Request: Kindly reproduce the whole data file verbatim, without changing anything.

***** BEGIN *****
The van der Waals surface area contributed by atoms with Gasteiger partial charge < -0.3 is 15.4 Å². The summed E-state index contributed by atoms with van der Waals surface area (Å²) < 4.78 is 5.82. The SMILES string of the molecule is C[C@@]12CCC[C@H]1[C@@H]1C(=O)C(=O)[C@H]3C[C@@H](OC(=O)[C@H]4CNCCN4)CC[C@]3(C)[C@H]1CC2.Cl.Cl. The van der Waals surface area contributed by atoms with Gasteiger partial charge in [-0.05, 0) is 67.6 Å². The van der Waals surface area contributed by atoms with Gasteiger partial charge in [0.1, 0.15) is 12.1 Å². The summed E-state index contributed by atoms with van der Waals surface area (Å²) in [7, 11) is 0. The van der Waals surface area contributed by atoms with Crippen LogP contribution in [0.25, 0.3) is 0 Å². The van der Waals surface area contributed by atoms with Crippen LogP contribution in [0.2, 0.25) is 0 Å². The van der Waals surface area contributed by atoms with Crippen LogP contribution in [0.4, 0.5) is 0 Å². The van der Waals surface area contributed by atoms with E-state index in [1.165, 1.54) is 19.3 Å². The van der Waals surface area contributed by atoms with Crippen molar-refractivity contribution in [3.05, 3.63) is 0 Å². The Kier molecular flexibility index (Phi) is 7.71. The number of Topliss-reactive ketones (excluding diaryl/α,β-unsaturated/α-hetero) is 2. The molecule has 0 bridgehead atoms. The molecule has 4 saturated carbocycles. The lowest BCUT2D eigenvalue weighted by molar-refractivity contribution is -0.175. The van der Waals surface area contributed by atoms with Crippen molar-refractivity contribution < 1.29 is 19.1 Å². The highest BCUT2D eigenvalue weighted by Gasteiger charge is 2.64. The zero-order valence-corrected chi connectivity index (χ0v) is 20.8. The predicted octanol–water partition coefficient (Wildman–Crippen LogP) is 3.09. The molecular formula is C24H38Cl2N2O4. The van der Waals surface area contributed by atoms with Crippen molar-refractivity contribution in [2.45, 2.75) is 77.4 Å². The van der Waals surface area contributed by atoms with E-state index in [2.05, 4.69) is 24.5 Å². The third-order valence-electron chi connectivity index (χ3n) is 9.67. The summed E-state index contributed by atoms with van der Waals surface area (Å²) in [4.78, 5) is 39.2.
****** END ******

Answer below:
The van der Waals surface area contributed by atoms with Gasteiger partial charge < -0.3 is 15.4 Å². The summed E-state index contributed by atoms with van der Waals surface area (Å²) < 4.78 is 5.82. The SMILES string of the molecule is C[C@@]12CCC[C@H]1[C@@H]1C(=O)C(=O)[C@H]3C[C@@H](OC(=O)[C@H]4CNCCN4)CC[C@]3(C)[C@H]1CC2.Cl.Cl. The van der Waals surface area contributed by atoms with Gasteiger partial charge in [-0.05, 0) is 67.6 Å². The van der Waals surface area contributed by atoms with Gasteiger partial charge in [0.1, 0.15) is 12.1 Å². The summed E-state index contributed by atoms with van der Waals surface area (Å²) in [7, 11) is 0. The van der Waals surface area contributed by atoms with Crippen LogP contribution in [0.25, 0.3) is 0 Å². The van der Waals surface area contributed by atoms with Crippen LogP contribution in [0.2, 0.25) is 0 Å². The van der Waals surface area contributed by atoms with Crippen LogP contribution in [0.4, 0.5) is 0 Å². The van der Waals surface area contributed by atoms with E-state index in [1.165, 1.54) is 19.3 Å². The van der Waals surface area contributed by atoms with Crippen molar-refractivity contribution in [3.05, 3.63) is 0 Å². The Kier molecular flexibility index (Phi) is 7.71. The number of Topliss-reactive ketones (excluding diaryl/α,β-unsaturated/α-hetero) is 2. The molecule has 0 bridgehead atoms. The molecule has 4 saturated carbocycles. The lowest BCUT2D eigenvalue weighted by molar-refractivity contribution is -0.175. The van der Waals surface area contributed by atoms with Crippen molar-refractivity contribution < 1.29 is 19.1 Å². The highest BCUT2D eigenvalue weighted by Gasteiger charge is 2.64. The zero-order valence-corrected chi connectivity index (χ0v) is 20.8. The predicted octanol–water partition coefficient (Wildman–Crippen LogP) is 3.09. The molecular formula is C24H38Cl2N2O4. The van der Waals surface area contributed by atoms with Crippen molar-refractivity contribution in [2.45, 2.75) is 77.4 Å². The van der Waals surface area contributed by atoms with E-state index in [2.05, 4.69) is 24.5 Å². The third-order valence-electron chi connectivity index (χ3n) is 9.67. The summed E-state index contributed by atoms with van der Waals surface area (Å²) in [4.78, 5) is 39.2.